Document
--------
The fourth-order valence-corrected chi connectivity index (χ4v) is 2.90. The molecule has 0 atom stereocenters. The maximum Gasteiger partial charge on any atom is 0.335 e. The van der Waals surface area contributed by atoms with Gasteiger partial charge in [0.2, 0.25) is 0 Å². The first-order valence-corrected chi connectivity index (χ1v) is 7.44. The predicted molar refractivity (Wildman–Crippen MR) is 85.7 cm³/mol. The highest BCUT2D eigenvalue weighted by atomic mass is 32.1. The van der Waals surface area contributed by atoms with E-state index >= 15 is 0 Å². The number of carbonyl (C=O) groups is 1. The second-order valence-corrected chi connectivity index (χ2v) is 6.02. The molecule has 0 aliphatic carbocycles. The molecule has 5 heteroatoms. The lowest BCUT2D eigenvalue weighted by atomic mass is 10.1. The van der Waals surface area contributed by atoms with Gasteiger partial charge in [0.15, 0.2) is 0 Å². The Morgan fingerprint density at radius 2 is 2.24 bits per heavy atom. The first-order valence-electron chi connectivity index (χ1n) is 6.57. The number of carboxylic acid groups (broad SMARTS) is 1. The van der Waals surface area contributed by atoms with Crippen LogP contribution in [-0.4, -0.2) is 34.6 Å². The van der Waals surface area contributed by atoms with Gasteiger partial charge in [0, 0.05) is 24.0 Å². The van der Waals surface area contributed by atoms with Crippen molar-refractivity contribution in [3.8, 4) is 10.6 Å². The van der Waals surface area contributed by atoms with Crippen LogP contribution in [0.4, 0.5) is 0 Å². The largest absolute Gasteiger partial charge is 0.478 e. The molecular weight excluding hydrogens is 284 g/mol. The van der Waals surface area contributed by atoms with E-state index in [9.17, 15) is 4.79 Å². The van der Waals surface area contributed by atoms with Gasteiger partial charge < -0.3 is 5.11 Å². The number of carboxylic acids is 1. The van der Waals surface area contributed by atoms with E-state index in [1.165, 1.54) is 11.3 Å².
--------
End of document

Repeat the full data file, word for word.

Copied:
The fourth-order valence-corrected chi connectivity index (χ4v) is 2.90. The molecule has 0 atom stereocenters. The maximum Gasteiger partial charge on any atom is 0.335 e. The van der Waals surface area contributed by atoms with Gasteiger partial charge in [0.2, 0.25) is 0 Å². The first-order valence-corrected chi connectivity index (χ1v) is 7.44. The predicted molar refractivity (Wildman–Crippen MR) is 85.7 cm³/mol. The highest BCUT2D eigenvalue weighted by atomic mass is 32.1. The van der Waals surface area contributed by atoms with E-state index >= 15 is 0 Å². The number of carbonyl (C=O) groups is 1. The second-order valence-corrected chi connectivity index (χ2v) is 6.02. The molecule has 0 aliphatic carbocycles. The molecule has 5 heteroatoms. The lowest BCUT2D eigenvalue weighted by atomic mass is 10.1. The van der Waals surface area contributed by atoms with Gasteiger partial charge in [0.15, 0.2) is 0 Å². The Morgan fingerprint density at radius 2 is 2.24 bits per heavy atom. The first-order valence-electron chi connectivity index (χ1n) is 6.57. The number of carboxylic acid groups (broad SMARTS) is 1. The van der Waals surface area contributed by atoms with Crippen LogP contribution in [-0.4, -0.2) is 34.6 Å². The van der Waals surface area contributed by atoms with Gasteiger partial charge in [0, 0.05) is 24.0 Å². The van der Waals surface area contributed by atoms with Crippen molar-refractivity contribution in [3.8, 4) is 10.6 Å². The van der Waals surface area contributed by atoms with Crippen LogP contribution in [0.4, 0.5) is 0 Å². The largest absolute Gasteiger partial charge is 0.478 e. The molecular weight excluding hydrogens is 284 g/mol. The van der Waals surface area contributed by atoms with E-state index in [9.17, 15) is 4.79 Å². The van der Waals surface area contributed by atoms with Gasteiger partial charge < -0.3 is 5.11 Å². The number of carboxylic acids is 1. The van der Waals surface area contributed by atoms with E-state index in [1.165, 1.54) is 11.3 Å².